Quark Confinement

  • Thread starter darkmatter4brains
  • Start date
Status
Not open for further replies.
D

darkmatter4brains

Guest
Anybody know what the latest consensus is on the mechanism of Quark Confinement? Or, is this still a mystery of sorts?

Thanks!
d4b
 
L

lanceromega

Guest
darkmatter4brains":oq8np88q said:
Anybody know what the latest consensus is on the mechanism of Quark Confinement? Or, is this still a mystery of sorts?

Thanks!
d4b
It Not a mystery, bascially due to Gluons field interactions, the attractive force felt by quarks upon each other grow stronger, not weaker as a function of distants, at a great enought distant the force / energy needed to pull a quark from another quark literally create a quarks and antiquark pair. At this distant the polarization of Vacuum, shield the anti quark created from the other quarks in the particle and it form a bounded state with the removed quark.

so any attempt to remove a quark from a particle like a proton, will create a quark to take its place and the original quark from a pion , a particle that is a quark anti quark combination...
 
D

darkmatter4brains

Guest
lanceromega":k85jaf25 said:
darkmatter4brains":k85jaf25 said:
Anybody know what the latest consensus is on the mechanism of Quark Confinement? Or, is this still a mystery of sorts?

Thanks!
d4b
It Not a mystery, bascially due to Gluons field interactions, the attractive force felt by quarks upon each other grow stronger, not weaker as a function of distants
I thought the strong force falls off rapidly with distance .... the energy of which goes like ~ [e^(-mr)]/r
 
D

darkmatter4brains

Guest
I don't know why I didn't go to wikipedia in the first place, but here's what I got off there ( similar to what you said ):

---------------------------------------

The reasons for quark confinement are somewhat complicated; there is no analytic proof that quantum chromodynamics should be confining, but intuitively, confinement is due to the force-carrying gluons having color charge. As any two electrically-charged particles separate, the electric fields between them diminish quickly, allowing (for example) electrons to become unbound from nuclei. However, as two quarks separate, the gluon fields form narrow tubes (or strings) of color charge, which tend to bring the quarks together as though they were some kind of rubber band. This is quite different in behavior from electrical charge. Because of this behavior, the color force experienced by the quarks in the direction to hold them together, remains constant, regardless of their distance from each other.[citation needed]

The color force between quarks is large, even on a macroscopic scale, being on the order of 100 000 newtons.[citation needed] As discussed above, it is constant, and does not decrease with increasing distance after a certain point has been passed.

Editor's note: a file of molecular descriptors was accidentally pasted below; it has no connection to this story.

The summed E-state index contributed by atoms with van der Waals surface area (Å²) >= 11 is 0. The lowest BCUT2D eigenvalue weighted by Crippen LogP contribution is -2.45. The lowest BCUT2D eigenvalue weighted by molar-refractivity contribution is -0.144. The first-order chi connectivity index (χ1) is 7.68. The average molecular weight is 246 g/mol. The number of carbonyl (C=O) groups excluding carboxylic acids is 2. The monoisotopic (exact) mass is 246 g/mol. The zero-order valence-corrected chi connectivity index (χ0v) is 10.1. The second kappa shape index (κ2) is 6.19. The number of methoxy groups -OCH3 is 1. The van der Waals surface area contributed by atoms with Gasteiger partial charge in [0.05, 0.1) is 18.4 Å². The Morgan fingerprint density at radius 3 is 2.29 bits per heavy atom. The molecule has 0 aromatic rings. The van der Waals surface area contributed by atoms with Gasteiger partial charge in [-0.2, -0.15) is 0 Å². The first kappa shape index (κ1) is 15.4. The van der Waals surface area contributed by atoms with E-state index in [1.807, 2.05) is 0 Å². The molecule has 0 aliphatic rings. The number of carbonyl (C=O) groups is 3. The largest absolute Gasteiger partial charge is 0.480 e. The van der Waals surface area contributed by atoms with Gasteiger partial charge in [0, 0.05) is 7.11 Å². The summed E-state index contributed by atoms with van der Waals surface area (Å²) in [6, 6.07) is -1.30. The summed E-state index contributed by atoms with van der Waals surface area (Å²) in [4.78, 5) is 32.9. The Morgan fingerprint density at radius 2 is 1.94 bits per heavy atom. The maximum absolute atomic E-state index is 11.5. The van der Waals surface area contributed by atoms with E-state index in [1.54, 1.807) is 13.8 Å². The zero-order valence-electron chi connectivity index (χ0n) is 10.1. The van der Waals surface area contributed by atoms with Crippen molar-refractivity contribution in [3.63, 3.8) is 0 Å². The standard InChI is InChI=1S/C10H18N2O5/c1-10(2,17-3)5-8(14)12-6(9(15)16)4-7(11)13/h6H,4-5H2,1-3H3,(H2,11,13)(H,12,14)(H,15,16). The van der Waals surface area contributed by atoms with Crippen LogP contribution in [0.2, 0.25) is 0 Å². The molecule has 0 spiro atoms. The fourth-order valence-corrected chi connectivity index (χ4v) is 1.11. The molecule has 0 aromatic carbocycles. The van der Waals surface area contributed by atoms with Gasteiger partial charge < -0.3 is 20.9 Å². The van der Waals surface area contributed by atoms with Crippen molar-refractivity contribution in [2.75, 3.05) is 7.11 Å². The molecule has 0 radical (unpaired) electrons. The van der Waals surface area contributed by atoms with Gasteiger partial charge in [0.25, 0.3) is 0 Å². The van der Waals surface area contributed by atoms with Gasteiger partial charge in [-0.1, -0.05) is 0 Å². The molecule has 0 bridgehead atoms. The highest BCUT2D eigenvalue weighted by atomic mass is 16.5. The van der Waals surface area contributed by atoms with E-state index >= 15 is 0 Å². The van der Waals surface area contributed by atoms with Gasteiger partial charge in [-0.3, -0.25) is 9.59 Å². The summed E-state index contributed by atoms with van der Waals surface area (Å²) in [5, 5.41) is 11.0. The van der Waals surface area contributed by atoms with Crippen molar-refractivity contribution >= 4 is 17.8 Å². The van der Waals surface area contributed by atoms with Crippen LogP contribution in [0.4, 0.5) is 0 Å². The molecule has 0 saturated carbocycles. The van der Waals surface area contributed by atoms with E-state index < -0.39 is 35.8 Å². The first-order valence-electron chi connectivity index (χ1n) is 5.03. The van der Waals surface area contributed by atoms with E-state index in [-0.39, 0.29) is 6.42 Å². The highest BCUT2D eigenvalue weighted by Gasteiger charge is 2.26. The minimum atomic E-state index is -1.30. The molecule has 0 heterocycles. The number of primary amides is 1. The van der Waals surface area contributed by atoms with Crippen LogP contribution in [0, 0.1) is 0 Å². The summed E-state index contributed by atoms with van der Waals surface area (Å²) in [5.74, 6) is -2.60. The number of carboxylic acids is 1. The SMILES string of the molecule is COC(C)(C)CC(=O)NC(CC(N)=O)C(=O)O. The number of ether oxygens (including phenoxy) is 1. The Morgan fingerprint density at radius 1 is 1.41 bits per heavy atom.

------------------------------------

so what the heck is "color force" and how is this different from the regular strong force??
 
D

darkmatter4brains

Guest
so, answering my own question again ... more off wikipedia:

-----------------------

A residual effect of the strong force is called the nuclear force. The nuclear force acts between hadrons, such as nucleons in atomic nuclei. This "residual strong force," acting indirectly, transmits gluons that form part of the virtual pi and rho mesons, which, in turn, transmit the nuclear force between nucleons.

The residual strong force is thus a minor residuum of the strong force which binds quarks together into protons and neutrons. This same force is much weaker between neutrons and protons, because it is mostly neutralized within them, in the same way that electromagnetic forces between neutral atoms (van der Waals forces) are much weaker than the electromagnetic forces that hold the atoms internally together.


----------------------

I did not know this about the strong force. Sounds like there is still some mystery to this based on the statement: "The reasons for quark confinement are somewhat complicated; there is no analytic proof that quantum chromodynamics should be confining"

Fascinating ........
 
M

MeteorWayne

Guest
Maybe you should have done the research before you posted this thread in Physics :)
 
D

darkmatter4brains

Guest
MeteorWayne":zmqa73n4 said:
Maybe you should have done the research before you posted this thread in Physics :)
yeah, but I'm lazy, PLUS, if I did, you wouldn't have had this interesting thread to read. :)

Also, this did lead me to a question that research isn't helping me with ...

I looked through my old QFT textbooks from school and apparently learned this all 10 years ago ... isn't memory a wonderful thing.

What I had highlighted in there from 10 years ago, was this:

In QED, you've got the Feynman diagrams, which basically represent a double series expansion of a path integral. Each higher order term in the double series expansion is represented by a more and more complicated Feynman diagram, with more and more vertices. The sum of all these Feynman diagrams represents the actual physical process. Sounds like the sum would blow up, but it doesn't. That's because each vertex contributes a factor of alpha - the fine structure constant (1/137). So, higher order diagrams start to contribute negligible amounts very quickly.